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# MEng Aerospace Engineering with Management

Year of entry: 2021

## Course unit details:Heat Transfer

Unit code MACE30432 10 Level 3 Semester 2 Mechanical and Aeronautical Engineering Division (L5) No

### Overview

Thermal energy exchanges occur throughout the natural environment and engineering systems. The course unit represents the first exposure of the students to Heat Transfer and seeks both to introduce them to the subject, and, as is appropriate for a Level 3 unit, to develop the subject to a relatively advanced level, at least in some areas.
Problem assignments and a hands-on laboratory offer the students the opportunity to explore elements of the subject in slightly greater depth than that covered in lectures.
The course is delivered as 24 hours of lectures, including examples classes, tutorial questions, a coursework assignment, and a laboratory.

This course unit detail provides the framework for delivery in 20/21 and may be subject to change due to any additional Covid-19 impact.  Please see Blackboard / course unit related emails for any further updates

### Aims

The principal aim of the course unit is to provide students with an understanding of the three modes of single phase heat transfer (conduction, radiation, and convection).
It also aims to provide knowledge of heat exchangers and methods used for their thermal analysis.
The material has application to the analysis of thermal processes and equipment.

### Syllabus

The three single phase modes of heat transfer are treated.
1. Heat conduction introduces thermal conductivity and Fourier’s Law; it then proceeds to cover one- and two-dimensional conduction in Cartesian coordinates, and also 1-D conduction in cylindrical coordinates. The latter work considers the critical radius of insulation. A link is made to later work on convection via the introduction of the heat transfer coefficient in connection with convective boundary conditions. The electrical-analogue approach is considered where appropriate. Analysis of fin heat transfer is covered in some depth.  Time-dependent heat conduction is presented in the form of the lumped-heat-capacity method and Heisler/Grober charts. Coursework problems are set on this part of the syllabus.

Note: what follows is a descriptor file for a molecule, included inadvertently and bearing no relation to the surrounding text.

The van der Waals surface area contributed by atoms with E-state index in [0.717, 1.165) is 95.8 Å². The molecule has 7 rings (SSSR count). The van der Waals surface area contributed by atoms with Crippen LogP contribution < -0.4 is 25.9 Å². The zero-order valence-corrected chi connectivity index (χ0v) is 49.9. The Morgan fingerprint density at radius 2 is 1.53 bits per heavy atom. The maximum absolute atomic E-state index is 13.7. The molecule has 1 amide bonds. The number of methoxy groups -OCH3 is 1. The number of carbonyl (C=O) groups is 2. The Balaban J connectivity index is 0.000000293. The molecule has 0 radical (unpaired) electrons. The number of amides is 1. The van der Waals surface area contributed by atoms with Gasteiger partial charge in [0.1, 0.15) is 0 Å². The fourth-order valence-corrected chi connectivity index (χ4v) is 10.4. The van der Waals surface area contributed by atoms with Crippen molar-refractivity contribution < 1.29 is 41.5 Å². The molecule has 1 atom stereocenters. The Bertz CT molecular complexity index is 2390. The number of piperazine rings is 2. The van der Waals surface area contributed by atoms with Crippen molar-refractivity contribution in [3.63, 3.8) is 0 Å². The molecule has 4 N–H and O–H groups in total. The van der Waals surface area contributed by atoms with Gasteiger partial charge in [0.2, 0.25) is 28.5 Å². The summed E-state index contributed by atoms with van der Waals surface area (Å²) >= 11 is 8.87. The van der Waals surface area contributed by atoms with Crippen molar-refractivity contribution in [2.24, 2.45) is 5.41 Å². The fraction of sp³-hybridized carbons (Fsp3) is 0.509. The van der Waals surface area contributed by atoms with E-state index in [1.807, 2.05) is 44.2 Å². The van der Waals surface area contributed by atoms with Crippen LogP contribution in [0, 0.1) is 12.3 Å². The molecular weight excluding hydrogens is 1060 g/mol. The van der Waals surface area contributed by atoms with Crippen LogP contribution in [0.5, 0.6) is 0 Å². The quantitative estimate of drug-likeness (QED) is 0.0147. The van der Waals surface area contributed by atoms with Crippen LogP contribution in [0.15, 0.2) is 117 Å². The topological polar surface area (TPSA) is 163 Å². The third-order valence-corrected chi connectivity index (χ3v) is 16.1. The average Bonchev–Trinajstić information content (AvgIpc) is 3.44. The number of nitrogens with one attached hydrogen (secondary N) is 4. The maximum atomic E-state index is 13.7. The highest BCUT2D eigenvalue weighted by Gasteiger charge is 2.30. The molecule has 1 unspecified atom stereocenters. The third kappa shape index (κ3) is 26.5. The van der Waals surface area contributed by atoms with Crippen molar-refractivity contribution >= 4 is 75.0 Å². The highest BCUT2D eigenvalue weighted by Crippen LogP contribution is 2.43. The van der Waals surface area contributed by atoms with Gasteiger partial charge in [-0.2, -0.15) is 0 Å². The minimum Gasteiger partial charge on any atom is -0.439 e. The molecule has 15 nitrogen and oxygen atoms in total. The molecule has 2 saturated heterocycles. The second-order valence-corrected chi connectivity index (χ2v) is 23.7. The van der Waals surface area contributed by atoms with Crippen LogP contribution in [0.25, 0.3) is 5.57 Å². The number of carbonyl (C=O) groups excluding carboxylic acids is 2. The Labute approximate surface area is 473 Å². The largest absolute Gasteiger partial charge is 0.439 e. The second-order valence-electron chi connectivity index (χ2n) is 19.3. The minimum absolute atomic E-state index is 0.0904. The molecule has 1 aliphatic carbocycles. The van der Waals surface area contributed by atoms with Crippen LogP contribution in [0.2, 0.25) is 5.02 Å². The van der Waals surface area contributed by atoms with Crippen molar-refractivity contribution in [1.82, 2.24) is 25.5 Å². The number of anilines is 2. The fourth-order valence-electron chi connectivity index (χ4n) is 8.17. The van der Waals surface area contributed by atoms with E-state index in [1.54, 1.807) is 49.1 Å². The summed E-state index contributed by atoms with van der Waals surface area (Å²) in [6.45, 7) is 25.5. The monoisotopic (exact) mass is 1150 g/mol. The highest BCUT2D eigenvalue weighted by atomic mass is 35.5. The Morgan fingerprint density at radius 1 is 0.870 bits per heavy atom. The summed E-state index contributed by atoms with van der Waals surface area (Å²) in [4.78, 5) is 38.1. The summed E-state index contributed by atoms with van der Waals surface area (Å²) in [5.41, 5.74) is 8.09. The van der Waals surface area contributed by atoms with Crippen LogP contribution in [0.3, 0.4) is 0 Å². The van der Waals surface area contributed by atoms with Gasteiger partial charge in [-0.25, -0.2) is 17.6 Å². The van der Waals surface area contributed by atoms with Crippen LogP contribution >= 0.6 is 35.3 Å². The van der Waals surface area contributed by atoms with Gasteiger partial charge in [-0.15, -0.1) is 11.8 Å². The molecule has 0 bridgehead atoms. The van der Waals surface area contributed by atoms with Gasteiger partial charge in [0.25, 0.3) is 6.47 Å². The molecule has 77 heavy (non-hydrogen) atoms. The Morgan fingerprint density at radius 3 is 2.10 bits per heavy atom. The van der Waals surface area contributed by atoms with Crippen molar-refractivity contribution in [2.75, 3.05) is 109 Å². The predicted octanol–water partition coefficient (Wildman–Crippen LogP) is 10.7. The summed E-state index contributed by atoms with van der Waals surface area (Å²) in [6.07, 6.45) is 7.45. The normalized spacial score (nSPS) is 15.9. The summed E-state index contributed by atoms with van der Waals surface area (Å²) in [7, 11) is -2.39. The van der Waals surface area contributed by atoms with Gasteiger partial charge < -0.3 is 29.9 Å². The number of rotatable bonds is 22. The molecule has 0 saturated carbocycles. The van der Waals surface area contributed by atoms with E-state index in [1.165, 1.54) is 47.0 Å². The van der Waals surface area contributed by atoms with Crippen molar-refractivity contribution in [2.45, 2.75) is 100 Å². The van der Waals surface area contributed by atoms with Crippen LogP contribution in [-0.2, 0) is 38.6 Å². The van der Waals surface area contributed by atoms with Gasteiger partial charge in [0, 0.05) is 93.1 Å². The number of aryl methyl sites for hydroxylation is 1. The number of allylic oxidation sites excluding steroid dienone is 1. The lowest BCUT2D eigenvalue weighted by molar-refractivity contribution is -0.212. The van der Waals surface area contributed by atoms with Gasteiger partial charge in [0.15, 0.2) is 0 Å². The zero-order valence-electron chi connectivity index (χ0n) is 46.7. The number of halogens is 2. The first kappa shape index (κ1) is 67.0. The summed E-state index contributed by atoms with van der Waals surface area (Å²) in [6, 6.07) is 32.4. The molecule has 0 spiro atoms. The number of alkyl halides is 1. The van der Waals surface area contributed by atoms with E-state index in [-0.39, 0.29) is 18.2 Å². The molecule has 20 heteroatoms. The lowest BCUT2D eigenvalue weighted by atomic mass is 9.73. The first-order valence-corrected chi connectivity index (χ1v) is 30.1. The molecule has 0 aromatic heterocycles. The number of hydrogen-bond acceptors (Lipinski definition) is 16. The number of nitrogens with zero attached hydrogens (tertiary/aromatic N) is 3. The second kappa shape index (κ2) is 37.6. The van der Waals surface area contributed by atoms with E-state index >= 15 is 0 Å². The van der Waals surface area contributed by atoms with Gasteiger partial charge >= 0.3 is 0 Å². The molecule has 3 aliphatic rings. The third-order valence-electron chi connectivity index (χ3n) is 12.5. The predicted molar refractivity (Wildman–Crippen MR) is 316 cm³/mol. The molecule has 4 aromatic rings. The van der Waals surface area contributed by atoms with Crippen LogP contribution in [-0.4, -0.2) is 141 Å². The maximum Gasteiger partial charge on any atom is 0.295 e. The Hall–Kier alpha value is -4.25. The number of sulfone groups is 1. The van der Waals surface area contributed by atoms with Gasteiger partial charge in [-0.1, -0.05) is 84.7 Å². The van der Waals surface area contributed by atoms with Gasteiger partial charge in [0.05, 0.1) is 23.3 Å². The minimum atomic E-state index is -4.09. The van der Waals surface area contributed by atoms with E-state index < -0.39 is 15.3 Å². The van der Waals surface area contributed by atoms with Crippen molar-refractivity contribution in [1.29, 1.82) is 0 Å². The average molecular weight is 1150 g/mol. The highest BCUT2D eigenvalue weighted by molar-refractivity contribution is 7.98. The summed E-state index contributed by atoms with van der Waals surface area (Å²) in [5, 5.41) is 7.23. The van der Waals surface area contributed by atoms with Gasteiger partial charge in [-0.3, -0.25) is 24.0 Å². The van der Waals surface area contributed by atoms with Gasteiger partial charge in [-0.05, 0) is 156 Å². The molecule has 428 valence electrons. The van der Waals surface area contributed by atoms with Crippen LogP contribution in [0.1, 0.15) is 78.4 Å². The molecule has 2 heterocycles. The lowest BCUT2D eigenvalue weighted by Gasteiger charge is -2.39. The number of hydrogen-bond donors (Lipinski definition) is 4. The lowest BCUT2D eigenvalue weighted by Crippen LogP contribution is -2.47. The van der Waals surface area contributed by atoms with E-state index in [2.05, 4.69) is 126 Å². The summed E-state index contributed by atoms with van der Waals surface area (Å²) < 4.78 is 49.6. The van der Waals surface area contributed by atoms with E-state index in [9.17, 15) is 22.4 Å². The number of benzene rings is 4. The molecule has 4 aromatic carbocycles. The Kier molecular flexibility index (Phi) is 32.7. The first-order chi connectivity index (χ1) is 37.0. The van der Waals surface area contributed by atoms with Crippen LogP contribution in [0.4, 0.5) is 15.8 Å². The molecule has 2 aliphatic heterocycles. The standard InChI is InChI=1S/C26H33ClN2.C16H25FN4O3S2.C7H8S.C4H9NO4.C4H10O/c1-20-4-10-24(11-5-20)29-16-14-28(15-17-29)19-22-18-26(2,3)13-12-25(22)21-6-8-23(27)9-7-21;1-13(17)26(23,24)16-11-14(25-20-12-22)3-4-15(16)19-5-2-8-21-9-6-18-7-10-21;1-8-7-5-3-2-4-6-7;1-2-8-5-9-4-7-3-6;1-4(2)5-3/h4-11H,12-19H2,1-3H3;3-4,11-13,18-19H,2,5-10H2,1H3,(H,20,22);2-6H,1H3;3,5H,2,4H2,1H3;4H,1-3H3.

2. Heat convection introduces Newton’s law of cooling and demonstrates how it can be used in the thermal analysis of engineering systems. This is followed by a qualitative discussion of the physical processes involved and use of dimensional analysis to identify the relevant dimensionless groups such as Nusselt. Prandtl, etc. Nusselt number correlations are then presented for forced and natural convection and their use in thermal analysis is presented through a number of examples. The concept of film temperature is also explained.
3. Heat exchanger analysis includes a presentation of the different types of heat exchangers, introduction of the concept of overall heat transfer coefficient, presentation of the log-mean-temperature difference and the effectiveness-NTU methods and their application to the thermal analysis of heat exchangers.  A laboratory exercise explores this part of the syllabus and gives students the opportunity to measure the performance of different types of heat exchangers.
4. Thermal Radiation includes the nature of thermal radiation, the surface fluxes, emission of radiation, absorption and reflection, Kirchoff’s Law, radiant interchange between surfaces, the role of geometry and view factors, and radiant interchange between diffuse, uniform-radiosity surfaces, to include the electrical-analogue approach.

Laboratory:  Heat Exchanger Measurements

### Assessment methods

Method Weight
Other 10%
Written exam 80%
Report 10%

Other - assessed tutorial work

### Feedback methods

Exam - via script viewing

Assessed tutorial work - on individual scripts plus generic feedback

Report - given in lab session

### Study hours

Scheduled activity hours
Lectures 20
Practical classes & workshops 3
Tutorials 4
Independent study hours
Independent study 73

### Teaching staff

Staff member Role
Hector Iacovides Unit coordinator